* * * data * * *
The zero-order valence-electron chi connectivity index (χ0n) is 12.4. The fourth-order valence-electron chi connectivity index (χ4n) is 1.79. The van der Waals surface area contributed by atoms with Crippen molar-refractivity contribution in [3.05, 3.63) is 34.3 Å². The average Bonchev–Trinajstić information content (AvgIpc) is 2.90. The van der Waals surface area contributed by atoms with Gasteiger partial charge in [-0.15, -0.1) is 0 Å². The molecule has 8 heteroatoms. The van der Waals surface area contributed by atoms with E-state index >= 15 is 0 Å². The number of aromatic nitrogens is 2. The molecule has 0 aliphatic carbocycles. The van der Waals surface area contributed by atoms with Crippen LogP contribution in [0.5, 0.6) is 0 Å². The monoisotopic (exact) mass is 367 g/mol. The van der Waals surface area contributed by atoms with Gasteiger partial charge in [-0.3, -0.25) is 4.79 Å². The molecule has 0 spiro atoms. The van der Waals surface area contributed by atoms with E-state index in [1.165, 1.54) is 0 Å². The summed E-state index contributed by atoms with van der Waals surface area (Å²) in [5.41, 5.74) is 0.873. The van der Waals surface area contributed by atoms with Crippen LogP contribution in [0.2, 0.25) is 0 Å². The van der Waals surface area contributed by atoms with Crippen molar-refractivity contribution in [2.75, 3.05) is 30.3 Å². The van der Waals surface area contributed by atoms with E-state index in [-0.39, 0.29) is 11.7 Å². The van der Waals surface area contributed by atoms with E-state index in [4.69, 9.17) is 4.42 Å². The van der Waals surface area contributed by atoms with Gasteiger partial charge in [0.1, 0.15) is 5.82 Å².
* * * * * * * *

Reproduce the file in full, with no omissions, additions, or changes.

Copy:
The zero-order valence-electron chi connectivity index (χ0n) is 12.4. The fourth-order valence-electron chi connectivity index (χ4n) is 1.79. The van der Waals surface area contributed by atoms with Crippen molar-refractivity contribution in [3.05, 3.63) is 34.3 Å². The average Bonchev–Trinajstić information content (AvgIpc) is 2.90. The van der Waals surface area contributed by atoms with Gasteiger partial charge in [-0.15, -0.1) is 0 Å². The molecule has 8 heteroatoms. The van der Waals surface area contributed by atoms with E-state index >= 15 is 0 Å². The number of aromatic nitrogens is 2. The molecule has 0 aliphatic carbocycles. The van der Waals surface area contributed by atoms with Crippen LogP contribution in [0.5, 0.6) is 0 Å². The monoisotopic (exact) mass is 367 g/mol. The van der Waals surface area contributed by atoms with Gasteiger partial charge in [-0.3, -0.25) is 4.79 Å². The molecule has 0 spiro atoms. The van der Waals surface area contributed by atoms with E-state index in [1.165, 1.54) is 0 Å². The summed E-state index contributed by atoms with van der Waals surface area (Å²) in [5.41, 5.74) is 0.873. The van der Waals surface area contributed by atoms with Crippen LogP contribution in [0.2, 0.25) is 0 Å². The van der Waals surface area contributed by atoms with Crippen molar-refractivity contribution in [2.75, 3.05) is 30.3 Å². The van der Waals surface area contributed by atoms with E-state index in [-0.39, 0.29) is 11.7 Å². The van der Waals surface area contributed by atoms with E-state index in [4.69, 9.17) is 4.42 Å². The van der Waals surface area contributed by atoms with Gasteiger partial charge in [0.1, 0.15) is 5.82 Å².